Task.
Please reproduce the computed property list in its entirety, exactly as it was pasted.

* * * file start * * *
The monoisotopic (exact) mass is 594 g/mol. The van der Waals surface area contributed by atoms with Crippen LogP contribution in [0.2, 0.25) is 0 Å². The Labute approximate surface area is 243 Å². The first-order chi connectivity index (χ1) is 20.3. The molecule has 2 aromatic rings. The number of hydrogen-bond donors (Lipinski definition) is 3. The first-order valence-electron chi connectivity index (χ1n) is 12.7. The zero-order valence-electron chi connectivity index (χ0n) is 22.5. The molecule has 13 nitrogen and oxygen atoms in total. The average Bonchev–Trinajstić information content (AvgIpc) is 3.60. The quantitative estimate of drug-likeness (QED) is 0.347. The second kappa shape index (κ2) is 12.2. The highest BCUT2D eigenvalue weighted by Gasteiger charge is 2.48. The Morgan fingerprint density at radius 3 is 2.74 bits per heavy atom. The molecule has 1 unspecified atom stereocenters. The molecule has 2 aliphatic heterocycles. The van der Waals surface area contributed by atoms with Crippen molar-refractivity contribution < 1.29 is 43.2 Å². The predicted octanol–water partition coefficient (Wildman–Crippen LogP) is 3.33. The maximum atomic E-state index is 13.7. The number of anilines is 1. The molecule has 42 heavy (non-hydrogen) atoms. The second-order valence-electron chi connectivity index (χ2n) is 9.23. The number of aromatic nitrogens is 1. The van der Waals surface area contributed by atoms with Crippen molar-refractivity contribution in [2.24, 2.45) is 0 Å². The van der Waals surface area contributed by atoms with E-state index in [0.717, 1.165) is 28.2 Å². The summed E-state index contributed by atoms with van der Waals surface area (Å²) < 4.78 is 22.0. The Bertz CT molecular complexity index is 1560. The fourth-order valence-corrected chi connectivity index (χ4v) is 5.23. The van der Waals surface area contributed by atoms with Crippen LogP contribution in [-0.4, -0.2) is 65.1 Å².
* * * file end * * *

The monoisotopic (exact) mass is 594 g/mol. The van der Waals surface area contributed by atoms with Crippen LogP contribution in [0.2, 0.25) is 0 Å². The Labute approximate surface area is 243 Å². The first-order chi connectivity index (χ1) is 20.3. The molecule has 2 aromatic rings. The number of hydrogen-bond donors (Lipinski definition) is 3. The first-order valence-electron chi connectivity index (χ1n) is 12.7. The zero-order valence-electron chi connectivity index (χ0n) is 22.5. The molecule has 13 nitrogen and oxygen atoms in total. The average Bonchev–Trinajstić information content (AvgIpc) is 3.60. The quantitative estimate of drug-likeness (QED) is 0.347. The second kappa shape index (κ2) is 12.2. The highest BCUT2D eigenvalue weighted by Gasteiger charge is 2.48. The Morgan fingerprint density at radius 3 is 2.74 bits per heavy atom. The molecule has 1 unspecified atom stereocenters. The molecule has 2 aliphatic heterocycles. The van der Waals surface area contributed by atoms with Crippen molar-refractivity contribution < 1.29 is 43.2 Å². The predicted octanol–water partition coefficient (Wildman–Crippen LogP) is 3.33. The maximum atomic E-state index is 13.7. The number of anilines is 1. The molecule has 42 heavy (non-hydrogen) atoms. The second-order valence-electron chi connectivity index (χ2n) is 9.23. The number of aromatic nitrogens is 1. The van der Waals surface area contributed by atoms with Crippen molar-refractivity contribution in [2.24, 2.45) is 0 Å². The van der Waals surface area contributed by atoms with E-state index in [0.717, 1.165) is 28.2 Å². The summed E-state index contributed by atoms with van der Waals surface area (Å²) < 4.78 is 22.0. The Bertz CT molecular complexity index is 1560. The fourth-order valence-corrected chi connectivity index (χ4v) is 5.23. The van der Waals surface area contributed by atoms with Crippen LogP contribution in [-0.4, -0.2) is 65.1 Å².